Amateur drone pilot Jesse Peters flew an aerial quadcopter over Israel’s Apollonia National Park to capture a bird’s-eye perspective of its historical ruins and rugged limestone cliffs. His apparatus caught more than the park’s natural beauty; it also filmed an unusual cliffside dwelling crafted by an artistic Jewish hermit.
The park, popular with hikers, is just north of Tel Aviv, near Herzliya. Apollonia offers up architectural antiquities including a 13th-century fortress and the remains of a Roman villa. But a more recent addition is a self-built home carved into the cliff by artist Nissim Kahlon. See the aerial video, link below:
In 1970, Kachlon – a divorced father of three – packed in his city life for a stint on the beach. His change of zip code veered off typical when he opted to live off the grid in tunnels (see a great off grid solar starter kit here) he cut into the cliffs. “I decided that I didn’t want to live in the city, I love the sea, that’s how I came here. I don’t have to pay city tax because I don’t have garbage, I burn everything and use the ashes for concrete to build with,” he told Arutz Sheva.
“I have a well for water. I don’t have a washing machine, I don’t even have a telephone, I do everything by hand,” he continued.
His never-ending project stars in a 2014 film by directors Ilan Moskovitch and Dan Bronfeld titled “Sipur Aploni” (An Apollonian Story). Now Peter’s drone allows us to see the unusual homestead from a new perspective.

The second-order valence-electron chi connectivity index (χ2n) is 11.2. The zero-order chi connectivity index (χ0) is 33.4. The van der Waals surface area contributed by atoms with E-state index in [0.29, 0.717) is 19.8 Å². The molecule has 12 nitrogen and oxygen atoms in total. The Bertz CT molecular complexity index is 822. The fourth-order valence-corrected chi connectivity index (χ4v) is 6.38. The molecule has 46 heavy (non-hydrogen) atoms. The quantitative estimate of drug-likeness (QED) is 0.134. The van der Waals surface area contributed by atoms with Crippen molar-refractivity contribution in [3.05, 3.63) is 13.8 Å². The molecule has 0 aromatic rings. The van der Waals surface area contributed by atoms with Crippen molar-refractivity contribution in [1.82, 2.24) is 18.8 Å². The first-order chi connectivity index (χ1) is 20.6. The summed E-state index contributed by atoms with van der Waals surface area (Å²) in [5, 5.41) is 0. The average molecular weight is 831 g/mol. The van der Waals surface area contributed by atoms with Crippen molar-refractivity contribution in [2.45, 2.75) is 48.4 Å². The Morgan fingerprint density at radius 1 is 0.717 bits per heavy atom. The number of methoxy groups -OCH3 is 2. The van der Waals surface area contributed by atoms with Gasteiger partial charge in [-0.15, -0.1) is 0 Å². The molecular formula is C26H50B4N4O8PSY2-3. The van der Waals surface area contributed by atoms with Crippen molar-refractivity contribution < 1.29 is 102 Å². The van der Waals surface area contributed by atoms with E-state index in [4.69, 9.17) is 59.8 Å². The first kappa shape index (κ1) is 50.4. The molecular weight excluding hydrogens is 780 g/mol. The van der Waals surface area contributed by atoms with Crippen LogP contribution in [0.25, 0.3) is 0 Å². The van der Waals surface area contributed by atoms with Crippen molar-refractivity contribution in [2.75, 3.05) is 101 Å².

Over the years Kachlon’s cave on the cliff has become an impressive multi-story edifice. “A city engineer who came was shocked,” he said, “I like it here alone. I’m always busy doing things and building.” He explains he used to source most of his food from the sea, but over the years catch has dried up – he blames commercial overfishing. Kachlon said he does not want to be famous, but that everyone is welcome to come and visit his creation.
A movie synopsis released by directors Moskovitch and Bronfeld states, “For years he lived without electricity or running water. Today Nissim continues to work on the home that he built out of rocks, trash, and sand, while the sea, which he loves dearly, constantly gnaws at the house. After years of estrangement, Nissim suggests that his 18-year old son, Moshe, move in with him and inherit the cave. A complex relationship between father and son is revealed.”
Certainly interesting, probably eco-friendly (although Green Prophet was unable to get details about construction methods and materials), and the artist’s home must command stunning sunset views. But how do you feel about one man laying claim to national parkland?